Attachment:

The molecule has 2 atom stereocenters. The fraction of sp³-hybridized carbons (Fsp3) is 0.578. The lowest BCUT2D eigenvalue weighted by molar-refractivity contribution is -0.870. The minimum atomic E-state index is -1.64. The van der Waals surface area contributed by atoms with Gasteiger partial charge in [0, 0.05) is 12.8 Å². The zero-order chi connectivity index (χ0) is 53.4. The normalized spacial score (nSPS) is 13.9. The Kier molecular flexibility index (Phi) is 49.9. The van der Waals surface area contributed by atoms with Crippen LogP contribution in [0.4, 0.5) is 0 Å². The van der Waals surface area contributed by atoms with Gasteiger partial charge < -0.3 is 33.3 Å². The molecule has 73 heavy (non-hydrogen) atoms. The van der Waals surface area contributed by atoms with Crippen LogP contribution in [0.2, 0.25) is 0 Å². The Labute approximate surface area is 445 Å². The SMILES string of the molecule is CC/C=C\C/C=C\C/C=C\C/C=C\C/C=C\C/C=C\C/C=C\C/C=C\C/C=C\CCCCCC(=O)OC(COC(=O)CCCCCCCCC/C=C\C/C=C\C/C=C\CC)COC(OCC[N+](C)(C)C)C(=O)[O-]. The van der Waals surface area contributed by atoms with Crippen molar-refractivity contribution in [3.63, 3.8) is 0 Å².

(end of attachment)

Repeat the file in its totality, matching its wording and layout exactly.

The molecule has 2 atom stereocenters. The fraction of sp³-hybridized carbons (Fsp3) is 0.578. The lowest BCUT2D eigenvalue weighted by molar-refractivity contribution is -0.870. The minimum atomic E-state index is -1.64. The van der Waals surface area contributed by atoms with Gasteiger partial charge in [0, 0.05) is 12.8 Å². The zero-order chi connectivity index (χ0) is 53.4. The normalized spacial score (nSPS) is 13.9. The Kier molecular flexibility index (Phi) is 49.9. The van der Waals surface area contributed by atoms with Crippen LogP contribution in [0.4, 0.5) is 0 Å². The van der Waals surface area contributed by atoms with Gasteiger partial charge < -0.3 is 33.3 Å². The molecule has 73 heavy (non-hydrogen) atoms. The van der Waals surface area contributed by atoms with Crippen LogP contribution in [0.2, 0.25) is 0 Å². The Labute approximate surface area is 445 Å². The SMILES string of the molecule is CC/C=C\C/C=C\C/C=C\C/C=C\C/C=C\C/C=C\C/C=C\C/C=C\C/C=C\CCCCCC(=O)OC(COC(=O)CCCCCCCCC/C=C\C/C=C\C/C=C\CC)COC(OCC[N+](C)(C)C)C(=O)[O-]. The van der Waals surface area contributed by atoms with Crippen molar-refractivity contribution in [3.63, 3.8) is 0 Å².